Second and final part to “Kitty Lost in the City”, my second attempt at children’s stories. This one is sprinkled with the nutmeg of a Christmas nature.
It was then that Eli realized there was one place left he had not looked. Across the street was what everyone called the Senior Living Center. Eli knew his great grandmother lived in a place just like it far away. But Eli was not allowed to cross the street.
He bit his lip as he waited for the walk sign to tell him it was safe to cross the street. Then he ran across and into the Senior Living Center. Eli did not even have to ask the bored looking lady at the counter chewing gum like a cow if she saw Kitty. There in front of him sat an old man and old woman.
“They are old enough to be my great grandmother’s grandparents,” Eli thought to himself.
The old woman was cuddling Kitty. So many wrinkles on her face, Eli was not sure if the woman was smiling or her cheeks were being pulled toward the ceiling fan by invisible strings. The old man cuddled the old woman holding Kitty. Eli started toward Kitty, so happy he finally found his cute Kitty who, until now, was lost in the city. Then he stopped.
Those to either side of the old couple holding Kitty looked sad. Some stared at the wall. Eli thought they might be in trouble. Others watched an old T.V. that flickered in and out. Others just sat there. They did not move. They did not say hello to Eli, or anyone else.
“Can I help you, little guy,” asked a sweet woman’s voice. Turning, Eli saw it was the woman from behind the desk, still chewing her gum loudly.
“Hey, are you lost,” she asked again. Eli did not know what to say. Instead he just pointed to the old couple holding Kitty.
“Oh,” she said, looking surprised that he pointed at the smiling old couple, “You’re here to see Mr. and Mrs. J?” He did not know what else to say, so he nodded. Then a phone rang. The young woman skipped off back to her desk to answer it.
Eli stood there thinking awhile. He looked around the room again, then back at the old couple playing with Kitty. Mr. and Mrs. J were the only people in the whole room who looked happy. Without realizing what he was doing, Eli made his way to Kitty. Like a lost puppy, Eli just looked. He wanted to pet Kitty, pick her up, and take her home with him. Then the old woman looked up at Eli.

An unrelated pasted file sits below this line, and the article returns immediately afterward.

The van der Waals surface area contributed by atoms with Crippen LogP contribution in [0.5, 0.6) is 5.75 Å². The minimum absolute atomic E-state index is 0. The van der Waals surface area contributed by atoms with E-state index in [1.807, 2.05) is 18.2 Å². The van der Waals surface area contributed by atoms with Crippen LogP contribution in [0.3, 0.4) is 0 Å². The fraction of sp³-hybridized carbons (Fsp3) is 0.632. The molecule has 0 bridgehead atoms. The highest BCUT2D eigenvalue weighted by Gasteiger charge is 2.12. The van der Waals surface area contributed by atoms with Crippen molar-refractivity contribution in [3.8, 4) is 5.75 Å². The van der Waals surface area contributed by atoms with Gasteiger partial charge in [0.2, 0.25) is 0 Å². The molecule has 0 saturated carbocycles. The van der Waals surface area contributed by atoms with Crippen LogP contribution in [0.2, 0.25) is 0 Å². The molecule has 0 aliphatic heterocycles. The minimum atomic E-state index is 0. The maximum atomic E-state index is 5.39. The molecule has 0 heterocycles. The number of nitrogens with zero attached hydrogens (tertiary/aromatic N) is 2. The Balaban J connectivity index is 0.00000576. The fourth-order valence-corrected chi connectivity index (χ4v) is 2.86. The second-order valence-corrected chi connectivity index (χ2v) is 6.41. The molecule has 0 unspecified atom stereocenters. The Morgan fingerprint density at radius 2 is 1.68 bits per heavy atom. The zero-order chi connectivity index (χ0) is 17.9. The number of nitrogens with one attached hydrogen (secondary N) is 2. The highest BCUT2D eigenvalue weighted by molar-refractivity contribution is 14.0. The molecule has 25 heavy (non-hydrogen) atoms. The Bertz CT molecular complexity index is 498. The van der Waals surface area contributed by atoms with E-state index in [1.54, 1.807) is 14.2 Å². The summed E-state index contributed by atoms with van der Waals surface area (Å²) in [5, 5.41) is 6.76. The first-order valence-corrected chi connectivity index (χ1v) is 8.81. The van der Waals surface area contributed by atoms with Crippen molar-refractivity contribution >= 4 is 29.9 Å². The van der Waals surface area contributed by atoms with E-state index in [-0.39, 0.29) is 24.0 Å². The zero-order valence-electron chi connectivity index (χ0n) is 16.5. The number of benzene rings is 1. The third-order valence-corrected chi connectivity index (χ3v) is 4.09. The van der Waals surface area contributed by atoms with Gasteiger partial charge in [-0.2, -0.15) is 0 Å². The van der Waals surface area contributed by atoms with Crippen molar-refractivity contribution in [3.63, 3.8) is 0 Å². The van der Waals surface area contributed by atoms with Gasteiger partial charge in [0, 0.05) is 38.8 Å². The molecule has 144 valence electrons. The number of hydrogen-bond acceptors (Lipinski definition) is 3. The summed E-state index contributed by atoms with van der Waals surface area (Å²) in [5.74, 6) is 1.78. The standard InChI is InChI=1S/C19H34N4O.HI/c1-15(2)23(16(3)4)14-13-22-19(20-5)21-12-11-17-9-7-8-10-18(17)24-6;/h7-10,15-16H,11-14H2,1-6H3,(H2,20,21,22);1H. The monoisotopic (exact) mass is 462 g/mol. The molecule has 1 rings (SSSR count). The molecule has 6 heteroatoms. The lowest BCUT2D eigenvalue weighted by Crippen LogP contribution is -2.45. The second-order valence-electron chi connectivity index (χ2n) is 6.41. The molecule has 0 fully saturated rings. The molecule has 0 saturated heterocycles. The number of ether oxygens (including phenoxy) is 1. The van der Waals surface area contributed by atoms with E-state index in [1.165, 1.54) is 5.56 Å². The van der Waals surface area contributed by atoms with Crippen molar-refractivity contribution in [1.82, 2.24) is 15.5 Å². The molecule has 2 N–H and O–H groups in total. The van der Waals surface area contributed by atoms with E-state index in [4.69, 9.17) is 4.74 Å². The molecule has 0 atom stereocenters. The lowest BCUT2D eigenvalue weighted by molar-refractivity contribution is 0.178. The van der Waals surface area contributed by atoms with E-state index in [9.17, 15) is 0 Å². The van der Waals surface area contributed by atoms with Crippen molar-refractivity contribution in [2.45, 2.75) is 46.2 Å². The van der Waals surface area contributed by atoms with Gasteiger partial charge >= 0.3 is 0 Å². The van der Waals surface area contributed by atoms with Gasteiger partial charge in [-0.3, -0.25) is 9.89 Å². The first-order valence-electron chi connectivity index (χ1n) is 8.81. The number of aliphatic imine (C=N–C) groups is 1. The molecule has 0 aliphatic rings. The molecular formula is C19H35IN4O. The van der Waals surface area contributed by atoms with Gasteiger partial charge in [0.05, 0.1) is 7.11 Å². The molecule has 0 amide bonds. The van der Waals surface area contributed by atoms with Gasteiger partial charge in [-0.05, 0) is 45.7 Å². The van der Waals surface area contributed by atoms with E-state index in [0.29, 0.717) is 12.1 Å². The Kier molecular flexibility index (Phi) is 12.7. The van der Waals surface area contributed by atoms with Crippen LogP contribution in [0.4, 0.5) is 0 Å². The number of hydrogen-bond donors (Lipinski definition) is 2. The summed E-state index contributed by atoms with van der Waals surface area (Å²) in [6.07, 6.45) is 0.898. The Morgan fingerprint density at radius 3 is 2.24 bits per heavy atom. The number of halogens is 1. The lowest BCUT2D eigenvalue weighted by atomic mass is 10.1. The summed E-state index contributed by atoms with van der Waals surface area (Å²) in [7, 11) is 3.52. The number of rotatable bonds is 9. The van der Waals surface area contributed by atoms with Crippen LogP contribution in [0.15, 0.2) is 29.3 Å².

“Isn’t she the cutest thing ya ever saw,” the old woman asked Eli. Her eyes were red. It looked like she had been crying. But there were no tears on her wrinkly cheeks.
“Yes,” was all that fell out of Eli’s mouth.
“Go on,” the old man chimed in, “You can pet her.”
The old woman returned her attention to cuddling Kitty.
“She just came in through the front door this morning,” she said. “Hopped up in my lap. Hasn’t moved since. Look at her Frank, she looks so peaceful.”
“Sure is,” said Mr. J.
Then she looked at Eli again, “What do ya think we should name her?”
Eli felt like he was going to cry. Kitty was his. But Mrs. J was so happy. And Kitty looked happy too.
“Well, little man,” she asked again, “what should her name be?”
“K-K-Kitty,” Eli stuttered. He cleared his throat and tried again, “Kitty. With a ‘K’.”
Kitty’s powdery white ears perked up at the sound of her name.
“Oh! Did you see that, Frank? Her name really must be Kitty. Well, then. Kitty it is.”
Mrs. J brought Kitty up to her face and nuzzled nose to nose.
“Oh, Frank. Can we keep her? Do you think these people here will mind?”
“Well, we don’t have any food for Kitty,” Mr. J sighed disappointingly. “Nor do we have a litter box for her.”
Eli watched Mrs. J deflate before his eyes. His heart sank.
“Um, I think I might be able to help.”
Mrs. J’s eyes brightened, “Really?”
Without explaining himself, what he was doing, or where he was going, Eli ran out the door into the cold. The sun was nearly set. Mother was going to be angry.
Eli ran across the street at the crosswalk, up his apartment building steps, through the door, and up the next two flights of stairs to their apartment.
“And where have you been young man,” his mother asked not sounding as angry as he feared. She popped her head around the corner from the kitchen.
“Dinner’s just about ready. Go get cleaned up,” and her head disappeared again into the kitchen. It smelled spicy. He hoped it was spaghetti. He loved spaghetti.
“Mom,” Eli begged as he peaked into the kitchen. It was spaghetti.
“Can I have just a few more minutes?”
“Sweetie,” his mother said as she set a knife and a tomato down on the counter, “You can look for Kitty again tomorrow. It’s getting dark and dinner’s just about ready. Now go wash up.”
“Just ten minutes,” he begged.